Evaluating the Role of IoT and Blockchain in Transportation
Let’s assume IoT platforms are only as valuable as the data they generate. If that’s the case, blockchain technology might help enterprises exploit that data further.
The digital ledgering technology provides a clear way of logging and exchanging data securely among various members of an ecosystem. As a concept, this sounds like a no-brainer in the decentralized, increasingly digital economy. In the modern era, there is growing focus on customer experience, and where many different players in a supply chain may directly or indirectly impact customer experience. The challenge with blockchain over the years, however, has been that companies across industry verticals were not always sure what it was or how to use it. In addition, organizations mulling the use of blockchain must navigate how they could benefit from participating in ecosystems where data was shared more openly while also ensuring data entering into the ledger was accurate in the first place.
“The public perception from early news reports about blockchain was mostly about its place in the cryptocurrency ecosystem, and not as a decentralized, distributed asset exchange technology for sharing data with partners,” said Christian Reichenbach, global digital advisor at HPE. “The perception has started to change such that when we talk to enterprises, it has gone from being a technology that they were totally unfamiliar with to one where they understand the core ingredients of a blockchain solutions and can better assess it.”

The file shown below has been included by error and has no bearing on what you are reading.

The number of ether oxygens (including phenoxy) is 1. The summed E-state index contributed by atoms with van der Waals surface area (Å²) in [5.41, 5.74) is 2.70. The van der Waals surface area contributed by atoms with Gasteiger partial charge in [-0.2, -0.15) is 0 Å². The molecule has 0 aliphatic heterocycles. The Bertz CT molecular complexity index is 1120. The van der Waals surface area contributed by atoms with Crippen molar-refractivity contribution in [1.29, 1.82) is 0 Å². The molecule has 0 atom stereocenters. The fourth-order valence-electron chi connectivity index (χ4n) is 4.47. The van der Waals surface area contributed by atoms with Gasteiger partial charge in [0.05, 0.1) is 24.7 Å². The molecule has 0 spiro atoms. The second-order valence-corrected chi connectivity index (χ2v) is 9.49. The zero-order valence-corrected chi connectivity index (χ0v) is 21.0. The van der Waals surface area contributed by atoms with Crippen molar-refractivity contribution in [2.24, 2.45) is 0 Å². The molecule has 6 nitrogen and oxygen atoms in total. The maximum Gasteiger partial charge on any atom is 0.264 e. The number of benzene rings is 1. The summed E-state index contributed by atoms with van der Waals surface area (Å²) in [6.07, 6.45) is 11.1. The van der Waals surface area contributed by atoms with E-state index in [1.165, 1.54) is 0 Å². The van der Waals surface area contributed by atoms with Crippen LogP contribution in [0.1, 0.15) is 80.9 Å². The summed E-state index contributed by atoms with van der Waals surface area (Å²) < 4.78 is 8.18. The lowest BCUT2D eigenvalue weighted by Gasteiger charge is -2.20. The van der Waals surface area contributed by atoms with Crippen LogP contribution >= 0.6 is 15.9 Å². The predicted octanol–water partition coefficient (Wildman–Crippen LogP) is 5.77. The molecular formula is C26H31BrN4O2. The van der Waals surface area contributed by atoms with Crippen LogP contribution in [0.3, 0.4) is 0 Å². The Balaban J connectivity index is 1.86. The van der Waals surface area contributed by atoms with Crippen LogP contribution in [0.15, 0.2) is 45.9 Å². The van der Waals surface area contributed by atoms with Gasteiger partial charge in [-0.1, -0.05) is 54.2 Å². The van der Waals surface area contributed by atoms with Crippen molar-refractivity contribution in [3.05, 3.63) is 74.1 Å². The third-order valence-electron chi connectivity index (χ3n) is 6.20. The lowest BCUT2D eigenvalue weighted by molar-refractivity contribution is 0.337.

While that lack of understanding remains a barrier to adoption of blockchain technology by some companies, another adoption hurdle is rooted in the willingness of companies to participate in more open ecosystems where data generated from one company’s IoT network, for example, could be shared with others in the ecosystem to solve common problems.
“I think there is still something that is not understood by all companies — that blockchain is a team sport,” Reichenbach said. “It is an open system and for open connected use cases, something where organizations want to collaborate with each other, and sometimes this is still not in the mindset of some of the enterprises today.”
The mindset has evolved to allow more investment in blockchain in industries like transportation and logistics. For example, companies in logistics are accustomed to working with various intermediaries to ship and deliver packages. From there, Reichenbach said, it has been a short jump to understanding how sharing data generated from one company’s IoT sensors at a port, in a warehouse or on a delivery truck could be shared with others in the supply chain to refine processes and provide better customer experiences.
As such, transportation and logistics is one of the sectors in which more companies have been embarking on proof-of-concept testing of use cases in IoT architectures join with blockchain to share encrypted data between parties. Reichenbach said.
“There is definitely deeper integration happening between IoT and blockchain,” he added.